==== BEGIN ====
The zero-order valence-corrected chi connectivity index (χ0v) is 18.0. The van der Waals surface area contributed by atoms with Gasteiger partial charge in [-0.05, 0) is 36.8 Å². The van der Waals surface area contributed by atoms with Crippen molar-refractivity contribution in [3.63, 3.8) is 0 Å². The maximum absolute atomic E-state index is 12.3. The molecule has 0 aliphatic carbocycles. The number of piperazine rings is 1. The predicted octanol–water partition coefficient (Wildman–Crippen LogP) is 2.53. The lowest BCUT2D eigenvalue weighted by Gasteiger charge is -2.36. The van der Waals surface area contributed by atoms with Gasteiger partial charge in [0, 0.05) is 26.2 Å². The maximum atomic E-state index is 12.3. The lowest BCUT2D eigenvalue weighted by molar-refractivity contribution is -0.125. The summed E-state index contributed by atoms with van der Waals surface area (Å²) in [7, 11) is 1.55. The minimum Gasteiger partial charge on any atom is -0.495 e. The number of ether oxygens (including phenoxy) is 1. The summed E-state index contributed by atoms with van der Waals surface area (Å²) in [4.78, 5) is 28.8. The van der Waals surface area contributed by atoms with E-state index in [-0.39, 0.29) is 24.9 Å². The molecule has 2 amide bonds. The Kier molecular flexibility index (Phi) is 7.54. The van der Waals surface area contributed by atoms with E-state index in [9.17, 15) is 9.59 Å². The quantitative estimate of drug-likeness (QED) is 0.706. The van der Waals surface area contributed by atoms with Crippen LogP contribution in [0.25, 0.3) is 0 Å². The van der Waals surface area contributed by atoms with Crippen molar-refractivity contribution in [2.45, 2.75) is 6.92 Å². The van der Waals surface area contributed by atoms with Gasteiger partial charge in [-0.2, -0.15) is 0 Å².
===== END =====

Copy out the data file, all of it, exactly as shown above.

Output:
The zero-order valence-corrected chi connectivity index (χ0v) is 18.0. The van der Waals surface area contributed by atoms with Gasteiger partial charge in [-0.05, 0) is 36.8 Å². The van der Waals surface area contributed by atoms with Crippen molar-refractivity contribution in [3.63, 3.8) is 0 Å². The maximum absolute atomic E-state index is 12.3. The molecule has 0 aliphatic carbocycles. The number of piperazine rings is 1. The predicted octanol–water partition coefficient (Wildman–Crippen LogP) is 2.53. The lowest BCUT2D eigenvalue weighted by Gasteiger charge is -2.36. The van der Waals surface area contributed by atoms with Gasteiger partial charge in [0, 0.05) is 26.2 Å². The maximum atomic E-state index is 12.3. The lowest BCUT2D eigenvalue weighted by molar-refractivity contribution is -0.125. The summed E-state index contributed by atoms with van der Waals surface area (Å²) in [7, 11) is 1.55. The minimum Gasteiger partial charge on any atom is -0.495 e. The number of ether oxygens (including phenoxy) is 1. The summed E-state index contributed by atoms with van der Waals surface area (Å²) in [4.78, 5) is 28.8. The van der Waals surface area contributed by atoms with E-state index in [-0.39, 0.29) is 24.9 Å². The molecule has 2 amide bonds. The Kier molecular flexibility index (Phi) is 7.54. The van der Waals surface area contributed by atoms with E-state index in [9.17, 15) is 9.59 Å². The quantitative estimate of drug-likeness (QED) is 0.706. The van der Waals surface area contributed by atoms with Crippen LogP contribution in [0.25, 0.3) is 0 Å². The van der Waals surface area contributed by atoms with Crippen molar-refractivity contribution in [2.45, 2.75) is 6.92 Å². The van der Waals surface area contributed by atoms with Gasteiger partial charge in [-0.2, -0.15) is 0 Å².